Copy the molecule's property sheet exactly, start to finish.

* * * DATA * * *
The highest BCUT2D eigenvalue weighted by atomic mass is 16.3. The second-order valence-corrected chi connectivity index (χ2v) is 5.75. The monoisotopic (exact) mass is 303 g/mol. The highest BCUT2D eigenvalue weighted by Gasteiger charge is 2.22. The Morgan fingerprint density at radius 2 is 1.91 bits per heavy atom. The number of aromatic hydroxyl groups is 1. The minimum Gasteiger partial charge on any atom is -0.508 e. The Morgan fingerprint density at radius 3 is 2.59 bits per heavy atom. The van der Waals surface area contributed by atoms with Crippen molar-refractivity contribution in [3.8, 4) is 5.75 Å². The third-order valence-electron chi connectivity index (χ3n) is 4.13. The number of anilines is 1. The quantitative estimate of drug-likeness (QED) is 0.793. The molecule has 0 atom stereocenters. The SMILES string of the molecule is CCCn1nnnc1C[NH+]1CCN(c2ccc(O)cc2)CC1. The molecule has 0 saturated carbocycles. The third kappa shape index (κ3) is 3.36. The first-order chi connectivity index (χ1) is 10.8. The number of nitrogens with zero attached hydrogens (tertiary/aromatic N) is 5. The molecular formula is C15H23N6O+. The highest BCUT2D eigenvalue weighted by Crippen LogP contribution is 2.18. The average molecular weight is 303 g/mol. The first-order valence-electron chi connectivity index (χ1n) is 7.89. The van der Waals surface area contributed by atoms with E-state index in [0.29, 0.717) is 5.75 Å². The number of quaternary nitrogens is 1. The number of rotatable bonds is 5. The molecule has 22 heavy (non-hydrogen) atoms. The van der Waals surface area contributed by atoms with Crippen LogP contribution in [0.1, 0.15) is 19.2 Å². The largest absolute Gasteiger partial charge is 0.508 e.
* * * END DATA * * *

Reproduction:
The highest BCUT2D eigenvalue weighted by atomic mass is 16.3. The second-order valence-corrected chi connectivity index (χ2v) is 5.75. The monoisotopic (exact) mass is 303 g/mol. The highest BCUT2D eigenvalue weighted by Gasteiger charge is 2.22. The Morgan fingerprint density at radius 2 is 1.91 bits per heavy atom. The number of aromatic hydroxyl groups is 1. The minimum Gasteiger partial charge on any atom is -0.508 e. The Morgan fingerprint density at radius 3 is 2.59 bits per heavy atom. The van der Waals surface area contributed by atoms with Crippen molar-refractivity contribution in [3.8, 4) is 5.75 Å². The third-order valence-electron chi connectivity index (χ3n) is 4.13. The number of anilines is 1. The quantitative estimate of drug-likeness (QED) is 0.793. The molecule has 0 atom stereocenters. The SMILES string of the molecule is CCCn1nnnc1C[NH+]1CCN(c2ccc(O)cc2)CC1. The molecule has 0 saturated carbocycles. The third kappa shape index (κ3) is 3.36. The first-order chi connectivity index (χ1) is 10.8. The number of nitrogens with zero attached hydrogens (tertiary/aromatic N) is 5. The molecular formula is C15H23N6O+. The highest BCUT2D eigenvalue weighted by Crippen LogP contribution is 2.18. The average molecular weight is 303 g/mol. The first-order valence-electron chi connectivity index (χ1n) is 7.89. The van der Waals surface area contributed by atoms with E-state index in [0.29, 0.717) is 5.75 Å². The number of quaternary nitrogens is 1. The number of rotatable bonds is 5. The molecule has 22 heavy (non-hydrogen) atoms. The van der Waals surface area contributed by atoms with Crippen LogP contribution in [0.1, 0.15) is 19.2 Å². The largest absolute Gasteiger partial charge is 0.508 e.